Team of the decade and best organization in the CFL are used frequently to describe the Calgary Stampeders, but after another tough Grey Cup loss, this time at the hands of the Toronto Argonauts, we may need to reevaluate who the Calgary Stampeders are.
There is no denying that the Calgary Stampeders have dominated the regular season since 2010. They have won 107 games, 29 more than the next closest team over that span (B.C.’s 78); made the playoffs every year; and made seven trips to the West Final and four trips to the Grey Cup in the last eight seasons. Their lowest win total in any season since 2010 is 11 and they have finished first in the division five times in eight seasons. That is a run of excellence that is almost unfathomable to comprehend. The Stamps have been that good over the last eight years.
But then we reach the playoffs and, especially, the Grey Cup and the label of “can’t win the big one” rears its head.
Of the three West Final losses the Stamps have suffered, two of them were at home and both times they were three wins better than the team they lost to (in both cases, it was the Saskatchewan Roughriders). But even the New England Patriots sometimes don’t get to the Super Bowl. It is when we get to the Grey Cup that things really start to unravel for the Stamps.
Despite being, by far, the best team of the 2010s, the Stamps have just one Grey Cup title to their name when they beat the Hamilton Tiger-Cats 20-16 in 2014. And even that one very easily could have swung the other way. The Stamps are a ticky-tack, though legitimate, block in the back penalty away from having a new 0-4-4 area code.
There are probably two past teams, one in the CFL and one in MLB, that are most analogous to the current-era Stampeders: the 2000s Montreal Alouettes and the 1990s Atlanta Braves.
The similarities between the Als and Stamps are striking.
Montreal won 115 games between 2000-09, most in the league over that time; made the playoffs every year; made eight trips to the East Final; seven trips to the Grey Cup; and finished first in the division seven times. The only difference was, the Als had the B.C. Lions to deal with. The Lions finished that decade with almost as many wins as the Als, but their playoff success wasn’t as plentiful. The Stamps during this run have no peers.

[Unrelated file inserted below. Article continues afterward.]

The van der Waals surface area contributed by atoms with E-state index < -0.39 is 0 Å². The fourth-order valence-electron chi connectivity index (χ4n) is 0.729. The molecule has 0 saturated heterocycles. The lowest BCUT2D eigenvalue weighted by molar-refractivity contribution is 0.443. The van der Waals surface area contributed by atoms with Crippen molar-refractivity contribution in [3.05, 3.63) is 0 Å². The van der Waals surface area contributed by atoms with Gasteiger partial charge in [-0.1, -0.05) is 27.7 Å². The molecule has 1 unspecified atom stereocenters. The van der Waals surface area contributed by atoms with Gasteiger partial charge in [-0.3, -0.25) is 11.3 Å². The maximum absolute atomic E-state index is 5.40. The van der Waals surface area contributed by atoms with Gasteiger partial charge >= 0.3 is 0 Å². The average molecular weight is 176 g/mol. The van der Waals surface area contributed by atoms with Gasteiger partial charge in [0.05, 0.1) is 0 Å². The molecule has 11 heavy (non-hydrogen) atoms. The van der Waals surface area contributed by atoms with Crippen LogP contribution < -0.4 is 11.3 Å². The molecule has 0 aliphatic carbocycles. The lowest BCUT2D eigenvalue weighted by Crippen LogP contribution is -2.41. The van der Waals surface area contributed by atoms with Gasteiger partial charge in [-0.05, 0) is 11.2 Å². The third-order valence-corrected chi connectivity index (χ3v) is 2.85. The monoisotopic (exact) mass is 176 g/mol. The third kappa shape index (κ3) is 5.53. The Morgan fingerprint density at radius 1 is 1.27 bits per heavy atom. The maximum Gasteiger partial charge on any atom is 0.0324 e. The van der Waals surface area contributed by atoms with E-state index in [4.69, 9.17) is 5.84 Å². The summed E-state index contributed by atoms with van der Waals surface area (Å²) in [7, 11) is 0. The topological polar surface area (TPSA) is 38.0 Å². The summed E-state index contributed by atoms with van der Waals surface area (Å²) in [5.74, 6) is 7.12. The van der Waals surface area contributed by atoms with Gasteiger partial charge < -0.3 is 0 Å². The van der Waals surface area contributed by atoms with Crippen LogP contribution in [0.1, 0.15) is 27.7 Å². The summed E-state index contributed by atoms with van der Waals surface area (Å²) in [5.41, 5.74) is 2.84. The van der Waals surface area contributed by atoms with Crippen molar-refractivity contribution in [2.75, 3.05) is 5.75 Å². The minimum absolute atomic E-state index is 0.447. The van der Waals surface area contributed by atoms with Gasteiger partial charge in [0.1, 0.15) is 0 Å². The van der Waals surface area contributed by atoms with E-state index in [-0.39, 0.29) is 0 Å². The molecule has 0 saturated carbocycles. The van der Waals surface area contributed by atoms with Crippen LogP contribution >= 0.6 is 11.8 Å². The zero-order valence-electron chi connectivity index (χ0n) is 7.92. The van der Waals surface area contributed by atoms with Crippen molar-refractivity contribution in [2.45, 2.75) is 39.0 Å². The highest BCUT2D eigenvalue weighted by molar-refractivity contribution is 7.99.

But like the Stamps, the Als were haunted for a long time about their failures in the Grey Cup. After losing to the eight-win Lions in 2000, the Als did win in 2002 over the Eskimos, but then lost four straight Grey Cups (2003, 2005, 2005, 2008) before capping off the decade with a win in 2009 (and they followed that up with a third Cup in 2010). The narrative that hung around the Als’ necks like an albatross, and most specifically quarterback Anthony Calvillo, was that for as good as they were during the regular season, they couldn’t get it done in the playoffs.
But much like the Als, the Stamps have a chance to erase a lot of demons by winning a Grey Cup or two at the tail end of the decade. If Calgary follows Montreal’s path and wins some championships late in the decade, all of these bad memories will go away. We don’t talk about Anthony Calvillo, five-time Grey Cup loser. We talk about Anthony Calvillo, three-time Grey Cup champion.
But what if they don’t? What if they only have that one win in 2014 to show for all this regular season dominance? Then they become the Atlanta Braves.
Few teams in all of professional sports can match the Atlanta Braves run of success from 1990-99 (Atlanta’s playoff streak actually went from 1991-2005, but for the purposes of this piece we are only focusing on the decade of the 1990s). Aside from the strike year in 1994, Atlanta won their division and went to the NLCS every single season from 1991-99 and made it to the World Series in five times during that span (1991, 1992, 1995, 1996, 1999). They were a powerhouse, but they left the decade, and that entire 14-year run, with just one World Series championship. The Braves won it all in 1995, but fell short in every other season. That one title stops them from being baseball’s equivalent of the Buffalo Bills, but it still is a lot fewer than a team that good should have won.
Right now, that’s the defining characteristic of the 2010s Calgary Stampeders. Immense, even enviable, regular season success with just a single championship victory on their otherwise impressive résumé. History still looks back on those Braves teams with fondness, but also with a little bit of “what if?” They did win a ring, and like Calgary, that saves them from the ignominy of being an 0-fer like the Bills or Minnesota Vikings, but we also look at the Braves and feel they left a lot of championships on the table. It is hard to not feel the same way about the Stampeders.
The decade still has a few years left, so the Stamps could do what the Als did and reverse their fortunes and re-write the narrative that currently surrounds them.
Or they could go the Braves’ route and be one of the best teams of all-time, but one that has way fewer championship banners than they should after so much regular season success.